World Kidney Day | Dialysis is a way of life for many patients suffering with kidney ailments in the India. Worldwide, 850 million people are now estimated to have kidney diseases from various causes and chronic kidney disease (CKD) causes at least 2.4 million deaths worldwide per year and is now the 6th fastest growing cause of death. And these are the numbers when the cases in India, which is home to world's 17 percent population, remain largely undocumented and unregistered.
The alarming figures cited above are just a glimpse of the sobering reality that renal failure and other kidney-related diseases are more common than we would like to believe. And more often than not, the preventive actions required to guard against kidney diseases are minor lifestyle changes that also contribute to an overall healthy lifespan. Therefore, to create an awareness around the issue, the International Society of Nephrology (ISN) and the International Federation of Kidney Foundations (IFKF) jointly decided to mark the second Thursday as the World Kidney Day since 2006.
What is World Kidney Day?
World Kidney Day is a global awareness campaign aimed at raising awareness of the threat chronic kidney diseases pose to human life, and how one can introduce healthy changes in life to reduce risk factors. The organisers cite their main objective as creating awareness about preventive behaviors, risk factors, and about how to live with a kidney disease. The theme for 2019 World Kidney Day is "Kidney health for everyone everywhere," aiming to highlight the growing burden of kidney disease and kidney health disparity and inequity worldwide.
The day was first observed in 2006 with 66 countries marking the event with various awareness raising programmes. Within two years, this number rose to 88.
What are the major risk factors and how can it be reduced?
ISN and IFKF highlight that diabetes, obesity and high blood pressure are key risk factors for Chronic Kidney Disease (CKD).
Kidney failure is commonly called a silent condition. When a patient begins experiencing symptoms like shortness of breath, fatigue and fluid retention, it means that their kidney function has already fallen to 25 percent or less. And the best way to avoid the failure of these vital organs is to live a healthy lifestyle and consume a healthy diet with limited salt.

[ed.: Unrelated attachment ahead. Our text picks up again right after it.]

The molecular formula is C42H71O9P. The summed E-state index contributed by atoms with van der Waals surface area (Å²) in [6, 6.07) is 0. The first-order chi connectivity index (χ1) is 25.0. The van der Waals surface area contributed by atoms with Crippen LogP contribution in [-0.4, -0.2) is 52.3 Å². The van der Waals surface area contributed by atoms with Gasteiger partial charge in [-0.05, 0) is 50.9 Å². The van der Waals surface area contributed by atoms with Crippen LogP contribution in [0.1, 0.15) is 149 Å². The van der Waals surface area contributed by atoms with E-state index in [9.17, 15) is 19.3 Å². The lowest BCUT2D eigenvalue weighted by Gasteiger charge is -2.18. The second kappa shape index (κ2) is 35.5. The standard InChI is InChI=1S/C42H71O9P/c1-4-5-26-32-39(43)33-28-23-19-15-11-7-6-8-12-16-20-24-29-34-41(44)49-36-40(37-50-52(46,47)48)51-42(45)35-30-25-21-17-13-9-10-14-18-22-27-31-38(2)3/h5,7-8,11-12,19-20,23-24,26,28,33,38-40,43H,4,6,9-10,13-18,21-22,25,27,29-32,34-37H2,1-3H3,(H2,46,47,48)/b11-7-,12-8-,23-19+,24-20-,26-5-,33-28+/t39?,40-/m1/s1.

Eat Responsibly: Doctors say that eating responsibly by controlling the intake of fatty foods in your diet could be one of the first steps towards a healthier kidney and heart. Fizzy drinks and excessive consumption of salt are other common lifestyle factors attributed to kidney ailments. ISN and IFKF suggest that the daily salt intake should be reduce to 5-6 grams of salt per day (around a teaspoon).
Be careful with consumption of over-the-counter medication: Common drugs such non-steroidal anti-inflammatory drugs like ibuprofen are known to cause kidney damage and disease if taken regularly. So the next time you are popping a pill to relieve a recurring pain, give it another thought and work with your doctor to find a way to control your pain without putting your kidneys at risk.
Drink enough water: This is probably the most commonly recurring advice in healthcare-related articles. But, honestly, one can't stress on it enough. And since our kidneys deal with flushing out toxins from our body by diluting them with water, a better water intake routine will be a big help to these crucial organs. Consuming plenty of fluid helps the kidneys clear sodium, urea and toxins from the body which, in turn, results in a “significantly lower risk” of developing chronic kidney disease, according to researchers in Australia and Canada. Although clinical studies have not reached an agreement on the ideal quantity of water and other fluids we should consume daily to maintain good health, traditional wisdom has long suggested drinking 1.5 to 2 litres (3 to 4 pints) of water per day.
Quit smoking: Smoking slows the flow of blood to the kidneys. When less blood reaches the kidneys, it impairs their ability to function properly. Smoking also increases the risk of kidney cancer by about 50 percent.
Prevention is better than cure: The importance of regular and systematic screening cannot be stressed enough. ISN and IFKF guidelines suggest regular screening if:
- you have diabetes
- you have hypertension
- you are obese
- one of your parents or other family members suffers from kidney disease
- you are of African, Asian, or Aboriginal origin
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Updated Date: Mar 14, 2019 09:31:15 IST